This archived news story is available only for your personal, non-commercial use. Information in the story may be outdated or superseded by additional information. Reading or replaying the story in its archived form does not constitute a republication of the story.
PRICE — Most people know there are places to properly dispose of unused prescription medications.
A dumpster isn't one of them.
So when the KSL Investigators got a tip that there was a dumpster filled with drugs, they went to Price to personally dig into it.
Body camera and dash camera video show an incident that happened on July 24. Price police were called after a man was seen dumpster diving near 575 E. 100 South. Officers found prescription pills in the dumpster — and not just a few. Video of the incident shows how surprised the two officers were at the discovery.
Officer #1: "How much is in there?
Officer #2: "A lot. Go look."
Officer #1: (walks to the dumpster and looks in) "Holy (expletive)"
Officer #2: Yeah.
Even with the police video, it's hard to tell how many pills were inside the dumpster that day. But according to the police report, officers collected "29 pounds of medication with patient info."
Police said the pills were dumped by a local mental health facility, Four Corners Community Behavioral Health. With that information, the KSL Investigators took a trip to Price to check out that very dumpster, located on a very public street, to see if it was still happening.
But after searching through every sack and each piece of trash, they came up empty-handed.
Karen Dolan, director of Four Corners, said the whole thing was an unfortunate mistake.
"It was an accident. It was an accidental discarding of medication," she said. "We had a newer staff member cleaning out a cupboard and she had packaged some expired psychiatric medications in a garbage bag and threw it in a dumpster."
When asked if it had ever happened before, Dolan said, "Not to my knowledge. Absolutely not."
Dolan said she doesn't take it lightly either and claims the types of drugs that went in the trash were not narcotics or opiates, which are known to be highly addictive.
When asked if the types of drugs that were thrown away (anti-depressants, antipsychotic medications, mood stabilizers) could be dangerous for somebody who shouldn't be taking them, Dolan answered, "Could be, yeah, could be. But luckily, it was caught right in the nick of time so we're very grateful."
Dolan said the only information on the medications was client names, no Social Security numbers or birth dates. She said they alerted the affected patients of the incident.
A one-time mix-up. But the police video implies something different.
Officer #1: "You're saying that Four Corners dumped all these pills?"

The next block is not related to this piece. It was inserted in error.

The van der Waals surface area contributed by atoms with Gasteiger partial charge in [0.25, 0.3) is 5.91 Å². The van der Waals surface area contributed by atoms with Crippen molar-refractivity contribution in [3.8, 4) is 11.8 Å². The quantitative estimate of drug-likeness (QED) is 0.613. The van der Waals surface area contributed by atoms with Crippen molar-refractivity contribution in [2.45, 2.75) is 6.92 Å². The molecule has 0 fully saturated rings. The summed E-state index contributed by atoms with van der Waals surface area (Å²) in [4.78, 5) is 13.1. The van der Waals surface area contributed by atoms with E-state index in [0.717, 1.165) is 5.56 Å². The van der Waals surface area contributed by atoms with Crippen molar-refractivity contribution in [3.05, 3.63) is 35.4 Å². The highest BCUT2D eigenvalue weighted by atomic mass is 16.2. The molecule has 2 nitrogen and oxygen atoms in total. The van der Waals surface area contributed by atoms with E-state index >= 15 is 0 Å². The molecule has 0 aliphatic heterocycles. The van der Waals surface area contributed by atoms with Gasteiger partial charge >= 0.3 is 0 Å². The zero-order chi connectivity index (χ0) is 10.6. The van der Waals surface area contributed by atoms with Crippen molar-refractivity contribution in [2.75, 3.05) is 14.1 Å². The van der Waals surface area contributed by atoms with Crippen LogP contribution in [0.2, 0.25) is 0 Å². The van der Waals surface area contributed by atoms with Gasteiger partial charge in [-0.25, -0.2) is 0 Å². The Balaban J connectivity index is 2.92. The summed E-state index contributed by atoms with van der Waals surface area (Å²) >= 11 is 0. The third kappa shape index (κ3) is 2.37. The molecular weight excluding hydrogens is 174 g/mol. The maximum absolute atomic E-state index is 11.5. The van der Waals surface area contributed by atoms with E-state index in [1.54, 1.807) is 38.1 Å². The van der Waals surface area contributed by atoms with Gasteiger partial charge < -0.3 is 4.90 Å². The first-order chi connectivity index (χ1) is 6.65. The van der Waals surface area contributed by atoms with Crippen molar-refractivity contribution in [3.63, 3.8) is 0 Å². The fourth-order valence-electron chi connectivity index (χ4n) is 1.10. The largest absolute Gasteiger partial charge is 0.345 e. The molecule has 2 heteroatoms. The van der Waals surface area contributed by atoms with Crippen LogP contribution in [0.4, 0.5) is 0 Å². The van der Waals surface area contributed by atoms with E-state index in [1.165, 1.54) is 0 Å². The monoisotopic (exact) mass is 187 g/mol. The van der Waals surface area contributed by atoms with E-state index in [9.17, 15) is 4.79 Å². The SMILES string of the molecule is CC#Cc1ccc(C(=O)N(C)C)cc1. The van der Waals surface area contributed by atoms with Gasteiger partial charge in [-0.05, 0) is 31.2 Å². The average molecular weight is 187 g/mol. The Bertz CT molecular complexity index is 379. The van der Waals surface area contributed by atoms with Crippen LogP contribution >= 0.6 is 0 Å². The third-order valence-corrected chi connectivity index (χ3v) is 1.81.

Officer #2: "Yeah. That's what he (dumpster diver) just said. That Four Corners always throws away all their old patient pills."
The police report also says that the man caught dumpster diving, "looks in the garbage can at Four Corners often because he has a soft spot for psychiatric medication and Four Corners throws medication away." It cannot be confirmed whether or not the man's claim about Four Corners in the police report is accurate.
Brian Besser leads the Drug Enforcement Agency in Salt Lake City. He says medication dumped in the garbage could pollute our water system.
"Twenty-nine pounds of prescription drugs, if you really think about it from an environmental standpoint, it's 29 pounds of poison," he said. "They should know better, you would think."
Maybe more concerning, Besser says the drugs could end up in the hands of people who are vulnerable, like children or addicts.
"There's zero margin of error for us during this opioid epidemic because we're losing in between six to 10 Utahns per week, 24 to 30 Utahns a month from opioid abuse right now," Besser said.
In the dash cam video, police can be seen hauling away two large bags supposedly containing the discarded drugs. They're taking them to be incinerated. However, the KSL Investigators learned no citation was ever given to the behavioral health facility. Why? Turns out there is no law in Utah against dumping medications in the trash.
Besser said maybe there should be.
"Why isn't there a law in regards to this?" Besser asked. "There should be some type of accountability for improperly disposing of drugs that are contributing to the opioid epidemic and could accidentally or inadvertently poison someone. That is not something we take lightly."
If you'd like to find out how to properly dispose of your prescription medications, go to useonlyasdirected.org/throw-out/